2019 has got off to a busy start already with a couple of writing projects on my desk to juggle over the next few weeks. So, I’m looking forward to my first outing of the year at the English UK academic conference in London on 19 January.
I’ll be talking about the challenges students face in moving beyond the basic core vocabulary they typically build up to by around intermediate level. I’ll be looking at the reasons why they seem to hit a bit of a wall and exploring some of the ways that teachers can help students continue to build their vocabulary at higher levels. I’ll be mentioning:
- the differences between active and passive vocabulary
- ways of encouraging a passive to active shift
- the importance of having a clear rationale for vocab activities
- how to select target vocab from a text
- the difference between teaching vocabulary items and vocabulary features
Remember, for my latest thoughts on language, corpus research, teaching and life as a freelancer, you can visit my main blog: lexicoblog
Next week, I’m really looking forward to talking to students in the Department of English and Comparative Literature at Goldsmiths, University of London about building a career based on language and linguistics as part of the Goldsmiths Linguistics Seminars series. It’ll be a bit of a departure from my usual sessions, but I’m hoping I’ve got plenty to pass on about teaching English, teacher training, lexicography, materials writing and corpus research from a really varied 25 years of getting paid to play with words! Find out more about the seminar here: https://www.gold.ac.uk/calendar/?id=11963
A couple of weeks ago, I had a really interesting couple of days at a joint MaWSIG/Oxford Brookes event. There were lots of fascinating sessions looking at materials writing from various different angles – among others, Fiona Mauchline talked about the development of the teenage brain and its implications for teaching and teaching materials (not just for teens, but up to mid-20s), Johanna Stirling explored the blurry line between practice and testing, and Jon Hird spoke about how authentic we can make texts adapted for the classroom (and how authentic they need to be). Each session provided lots of opportunities for discussion with colleagues and I certainly came away with lots of food for thought.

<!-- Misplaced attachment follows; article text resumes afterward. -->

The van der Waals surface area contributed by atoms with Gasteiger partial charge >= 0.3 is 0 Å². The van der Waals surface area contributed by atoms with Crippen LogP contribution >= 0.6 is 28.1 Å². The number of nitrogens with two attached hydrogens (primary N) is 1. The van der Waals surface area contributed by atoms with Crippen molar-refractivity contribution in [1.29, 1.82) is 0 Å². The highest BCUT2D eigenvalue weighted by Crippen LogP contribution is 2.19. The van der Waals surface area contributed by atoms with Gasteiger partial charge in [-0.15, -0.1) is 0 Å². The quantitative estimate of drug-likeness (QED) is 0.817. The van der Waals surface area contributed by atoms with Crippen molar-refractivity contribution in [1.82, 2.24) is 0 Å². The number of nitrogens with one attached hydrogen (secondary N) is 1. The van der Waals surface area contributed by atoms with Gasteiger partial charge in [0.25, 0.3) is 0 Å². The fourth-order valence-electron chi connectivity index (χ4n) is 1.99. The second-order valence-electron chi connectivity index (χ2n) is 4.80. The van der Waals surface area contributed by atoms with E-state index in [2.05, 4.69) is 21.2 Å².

I also presented one of the sessions, talking about the four key principles I apply when writing vocab materials and some of the challenges I face in sticking to those principles within a tight writing brief. There’s a summary of my session on my blog here.
I recently had a fascinating and inspiring few days at the Inter-Varietal Corpus Studies (IVACS) conference in beautiful Valletta, Malta, mingling with corpus linguists of various stripes and stretching my grey matter, trying to relate all kinds of corpus research findings to my own contexts.
I’ve written up a summary of my own talk here and put together some reflections on the other sessions here.
After several weeks at my desk with my head down writing, I’m looking forward to two events coming up in June. Next week, I’ll be speaking at my first corpus linguistics conference at the IVACS conference in Valletta, Malta. I’ll be talking about some of the work I do using the Cambridge Learner Corpus and in particular, my work investigating Spanish learner errors. As I was preparing my talk, I started reflecting on my work with the learner corpus over the years and I’ve put together a blog post summarizing some of the reasons I find it such fascinating work.
Then on 23 June, I’ll be speaking at a joint event organized by MaWSIG and Oxford Brookes University entitled Materials Writing Challenges and Opportunities in Oxford. I’m going to be talking about some of the challenges involved in sticking to your principles when writing vocabulary materials within a tight brief. I’ll set out four key principles and share some of the ways I’ve found to stay true to them even given the restrictions I often find myself working within.
I’m looking forward to both events and to mingling and catching up with lots of different people.
As part of the celebrations for the 30th anniversary of the first COBUILD dictionary, a real landmark in the field of lexicography and the project that first encouraged me to become a lexicographer, I’ve written a post for the Collins ELT blog about how the meanings of words have changed in the past three decades. Back in 1987, words like wireless, click and hybrid hadn’t yet acquired the senses we all use now without a second thought.
Entry for ‘wireless’ from the first edition (1987)
Entry for ‘wireless’ from the latest, ninth edition
Click here to read my post.